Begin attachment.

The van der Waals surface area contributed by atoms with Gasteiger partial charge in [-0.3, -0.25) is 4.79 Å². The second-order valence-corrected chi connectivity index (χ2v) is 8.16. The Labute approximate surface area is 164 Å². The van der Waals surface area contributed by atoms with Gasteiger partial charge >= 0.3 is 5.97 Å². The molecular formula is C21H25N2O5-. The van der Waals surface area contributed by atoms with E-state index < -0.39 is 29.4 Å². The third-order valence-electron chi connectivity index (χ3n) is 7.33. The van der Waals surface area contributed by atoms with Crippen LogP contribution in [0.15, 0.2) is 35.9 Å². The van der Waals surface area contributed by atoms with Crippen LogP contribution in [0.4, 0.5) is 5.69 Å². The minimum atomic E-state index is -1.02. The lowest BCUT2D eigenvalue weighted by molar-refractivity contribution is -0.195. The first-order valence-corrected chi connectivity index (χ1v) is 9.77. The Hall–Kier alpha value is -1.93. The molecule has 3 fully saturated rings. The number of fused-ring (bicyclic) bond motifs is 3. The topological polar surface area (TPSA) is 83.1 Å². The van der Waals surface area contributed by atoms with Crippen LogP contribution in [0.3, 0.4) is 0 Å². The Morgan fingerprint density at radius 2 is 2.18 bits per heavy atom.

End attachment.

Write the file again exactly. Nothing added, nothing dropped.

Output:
The van der Waals surface area contributed by atoms with Gasteiger partial charge in [-0.3, -0.25) is 4.79 Å². The second-order valence-corrected chi connectivity index (χ2v) is 8.16. The Labute approximate surface area is 164 Å². The van der Waals surface area contributed by atoms with Gasteiger partial charge >= 0.3 is 5.97 Å². The molecular formula is C21H25N2O5-. The van der Waals surface area contributed by atoms with E-state index < -0.39 is 29.4 Å². The third-order valence-electron chi connectivity index (χ3n) is 7.33. The van der Waals surface area contributed by atoms with Crippen LogP contribution in [0.15, 0.2) is 35.9 Å². The van der Waals surface area contributed by atoms with Crippen LogP contribution in [0.4, 0.5) is 5.69 Å². The minimum atomic E-state index is -1.02. The lowest BCUT2D eigenvalue weighted by molar-refractivity contribution is -0.195. The first-order valence-corrected chi connectivity index (χ1v) is 9.77. The Hall–Kier alpha value is -1.93. The molecule has 3 fully saturated rings. The number of fused-ring (bicyclic) bond motifs is 3. The topological polar surface area (TPSA) is 83.1 Å². The van der Waals surface area contributed by atoms with Crippen LogP contribution in [0.3, 0.4) is 0 Å². The Morgan fingerprint density at radius 2 is 2.18 bits per heavy atom.